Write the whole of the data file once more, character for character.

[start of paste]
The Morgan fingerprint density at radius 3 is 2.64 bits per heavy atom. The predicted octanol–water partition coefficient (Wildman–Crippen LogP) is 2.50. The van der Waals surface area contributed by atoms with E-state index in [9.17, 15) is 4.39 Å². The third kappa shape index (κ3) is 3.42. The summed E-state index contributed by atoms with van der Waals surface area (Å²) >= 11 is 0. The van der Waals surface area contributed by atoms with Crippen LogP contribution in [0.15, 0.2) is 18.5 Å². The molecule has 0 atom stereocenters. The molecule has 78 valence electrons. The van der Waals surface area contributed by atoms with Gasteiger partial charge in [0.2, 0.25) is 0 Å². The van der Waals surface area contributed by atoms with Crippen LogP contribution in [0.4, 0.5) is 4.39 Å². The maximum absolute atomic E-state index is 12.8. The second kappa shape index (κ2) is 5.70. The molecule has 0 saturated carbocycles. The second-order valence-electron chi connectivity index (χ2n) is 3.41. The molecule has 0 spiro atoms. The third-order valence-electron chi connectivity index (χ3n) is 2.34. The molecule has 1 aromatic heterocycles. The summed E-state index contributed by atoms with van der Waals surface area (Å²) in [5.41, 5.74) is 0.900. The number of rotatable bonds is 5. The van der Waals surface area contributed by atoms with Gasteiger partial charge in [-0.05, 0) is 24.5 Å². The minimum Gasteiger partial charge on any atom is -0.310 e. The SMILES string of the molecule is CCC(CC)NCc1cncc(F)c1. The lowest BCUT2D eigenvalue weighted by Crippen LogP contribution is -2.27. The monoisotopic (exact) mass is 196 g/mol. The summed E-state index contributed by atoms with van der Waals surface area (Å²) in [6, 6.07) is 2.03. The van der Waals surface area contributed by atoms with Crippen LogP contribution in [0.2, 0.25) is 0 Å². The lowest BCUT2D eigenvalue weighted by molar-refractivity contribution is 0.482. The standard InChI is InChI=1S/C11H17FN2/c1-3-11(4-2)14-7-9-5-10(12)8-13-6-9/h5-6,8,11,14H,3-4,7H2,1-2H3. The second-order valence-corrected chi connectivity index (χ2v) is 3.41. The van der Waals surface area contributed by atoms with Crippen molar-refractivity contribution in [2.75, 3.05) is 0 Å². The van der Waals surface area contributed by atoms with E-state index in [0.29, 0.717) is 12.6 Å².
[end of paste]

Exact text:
The Morgan fingerprint density at radius 3 is 2.64 bits per heavy atom. The predicted octanol–water partition coefficient (Wildman–Crippen LogP) is 2.50. The van der Waals surface area contributed by atoms with E-state index in [9.17, 15) is 4.39 Å². The third kappa shape index (κ3) is 3.42. The summed E-state index contributed by atoms with van der Waals surface area (Å²) >= 11 is 0. The van der Waals surface area contributed by atoms with Crippen LogP contribution in [0.15, 0.2) is 18.5 Å². The molecule has 0 atom stereocenters. The molecule has 78 valence electrons. The van der Waals surface area contributed by atoms with Gasteiger partial charge in [0.2, 0.25) is 0 Å². The van der Waals surface area contributed by atoms with Crippen LogP contribution in [0.4, 0.5) is 4.39 Å². The maximum absolute atomic E-state index is 12.8. The second kappa shape index (κ2) is 5.70. The molecule has 0 saturated carbocycles. The second-order valence-electron chi connectivity index (χ2n) is 3.41. The molecule has 0 spiro atoms. The third-order valence-electron chi connectivity index (χ3n) is 2.34. The molecule has 1 aromatic heterocycles. The summed E-state index contributed by atoms with van der Waals surface area (Å²) in [5.41, 5.74) is 0.900. The number of rotatable bonds is 5. The van der Waals surface area contributed by atoms with Gasteiger partial charge in [-0.05, 0) is 24.5 Å². The minimum Gasteiger partial charge on any atom is -0.310 e. The SMILES string of the molecule is CCC(CC)NCc1cncc(F)c1. The lowest BCUT2D eigenvalue weighted by Crippen LogP contribution is -2.27. The monoisotopic (exact) mass is 196 g/mol. The summed E-state index contributed by atoms with van der Waals surface area (Å²) in [6, 6.07) is 2.03. The van der Waals surface area contributed by atoms with Crippen LogP contribution in [0.2, 0.25) is 0 Å². The lowest BCUT2D eigenvalue weighted by molar-refractivity contribution is 0.482. The standard InChI is InChI=1S/C11H17FN2/c1-3-11(4-2)14-7-9-5-10(12)8-13-6-9/h5-6,8,11,14H,3-4,7H2,1-2H3. The second-order valence-corrected chi connectivity index (χ2v) is 3.41. The van der Waals surface area contributed by atoms with Crippen molar-refractivity contribution in [2.75, 3.05) is 0 Å². The van der Waals surface area contributed by atoms with E-state index in [0.29, 0.717) is 12.6 Å².